Community Gardening

Woman watering plants at a community garden (Copyright IStock).Community gardens are plots of land, usually in urban areas, that are rented by individuals or groups for private gardens or are for the benefit of the people caring for the garden. Dig into these resources to learn about healthy, local food.

USDA. NRCS. Rose Lake Plant Materials Center.

Discusses garden shape, size, preparation, and row orientation, and includes a chart listing vegetables, estimated pounds needed per person, row length to plant per person, yield per foot of row, and preservation data.

United States Department of Agriculture.

"The People’s Garden works across USDA and with partners to start and sustain school gardens, community gardens, urban farms, and small-scale agriculture projects in rural and urban areas with the mission of growing healthy food, people and communities." Find experts, gardening tips, videos, publications, funding and more.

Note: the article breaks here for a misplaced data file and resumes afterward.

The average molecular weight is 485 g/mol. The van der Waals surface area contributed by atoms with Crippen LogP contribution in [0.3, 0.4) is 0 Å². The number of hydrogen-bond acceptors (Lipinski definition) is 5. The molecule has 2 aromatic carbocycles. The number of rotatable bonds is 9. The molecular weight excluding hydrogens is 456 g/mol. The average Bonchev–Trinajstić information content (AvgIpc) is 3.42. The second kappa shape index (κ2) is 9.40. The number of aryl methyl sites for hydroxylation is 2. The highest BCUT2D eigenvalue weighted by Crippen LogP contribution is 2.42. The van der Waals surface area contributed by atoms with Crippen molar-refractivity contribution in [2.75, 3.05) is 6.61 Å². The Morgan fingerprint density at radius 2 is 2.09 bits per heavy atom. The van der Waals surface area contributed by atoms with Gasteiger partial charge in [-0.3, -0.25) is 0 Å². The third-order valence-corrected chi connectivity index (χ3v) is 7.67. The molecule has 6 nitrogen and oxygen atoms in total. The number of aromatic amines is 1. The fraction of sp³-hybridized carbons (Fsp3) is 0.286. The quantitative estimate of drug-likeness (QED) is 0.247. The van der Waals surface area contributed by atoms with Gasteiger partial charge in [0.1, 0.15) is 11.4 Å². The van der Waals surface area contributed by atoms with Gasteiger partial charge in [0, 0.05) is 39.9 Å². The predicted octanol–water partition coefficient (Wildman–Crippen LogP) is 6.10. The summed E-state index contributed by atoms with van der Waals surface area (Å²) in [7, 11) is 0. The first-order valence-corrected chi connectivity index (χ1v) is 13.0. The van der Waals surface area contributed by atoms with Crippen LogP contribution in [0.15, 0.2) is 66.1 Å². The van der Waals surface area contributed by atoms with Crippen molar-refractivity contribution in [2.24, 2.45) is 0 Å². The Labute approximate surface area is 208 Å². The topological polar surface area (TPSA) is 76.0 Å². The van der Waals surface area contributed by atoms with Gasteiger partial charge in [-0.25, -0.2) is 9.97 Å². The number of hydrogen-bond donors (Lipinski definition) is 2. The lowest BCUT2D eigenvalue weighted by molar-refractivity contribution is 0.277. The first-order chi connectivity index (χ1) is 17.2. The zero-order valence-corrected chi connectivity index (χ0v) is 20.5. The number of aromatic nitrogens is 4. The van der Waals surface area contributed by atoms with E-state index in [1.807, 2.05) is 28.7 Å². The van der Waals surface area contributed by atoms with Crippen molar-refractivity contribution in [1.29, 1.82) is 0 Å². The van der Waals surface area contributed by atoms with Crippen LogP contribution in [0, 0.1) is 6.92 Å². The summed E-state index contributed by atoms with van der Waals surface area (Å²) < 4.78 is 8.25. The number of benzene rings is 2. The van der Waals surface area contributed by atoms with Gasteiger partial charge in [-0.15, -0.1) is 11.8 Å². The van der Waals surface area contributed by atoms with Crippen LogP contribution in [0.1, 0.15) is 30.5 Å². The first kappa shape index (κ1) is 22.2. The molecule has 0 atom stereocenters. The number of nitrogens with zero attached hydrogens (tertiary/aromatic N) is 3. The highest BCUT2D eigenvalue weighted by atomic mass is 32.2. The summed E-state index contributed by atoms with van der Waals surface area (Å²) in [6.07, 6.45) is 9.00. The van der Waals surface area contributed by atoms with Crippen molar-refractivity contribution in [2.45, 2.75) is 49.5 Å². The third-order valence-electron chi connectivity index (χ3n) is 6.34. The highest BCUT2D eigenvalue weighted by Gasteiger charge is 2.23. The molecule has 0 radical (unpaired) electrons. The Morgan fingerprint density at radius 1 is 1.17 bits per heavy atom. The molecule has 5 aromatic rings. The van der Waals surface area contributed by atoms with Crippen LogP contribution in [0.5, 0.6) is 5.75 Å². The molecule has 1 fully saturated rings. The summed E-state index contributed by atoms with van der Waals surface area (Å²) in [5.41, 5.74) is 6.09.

• Search for seeds, tools or funding for garden projects

USDA. National Agricultural Library.

Searches for articles on community gardening in the NAL Article Citation database (AGRICOLA).

USDA. National Agricultural Library.

Searches for books on community gardening in the NAL Catalog (AGRICOLA) .

University of California. Cooperative Extension Service. Los Angeles County.

Guide to help neighborhood groups and organizations along the path to starting and sustaining a community garden.

University of Missouri. Extension Service.

A guide to planning, starting and sustaining a community gardening project. Identifies
questions to ask and things to consider when getting started.

Soil Science Society of America.

This guide to community gardens covers organizing a garden, location and landowner considerations in site selection, garden design, decisions related to building the garden, and soil amendments.

Clemson University.  Cooperative Extension Service.

A step-by-step guide to planning, planting and maintaining a community gardening.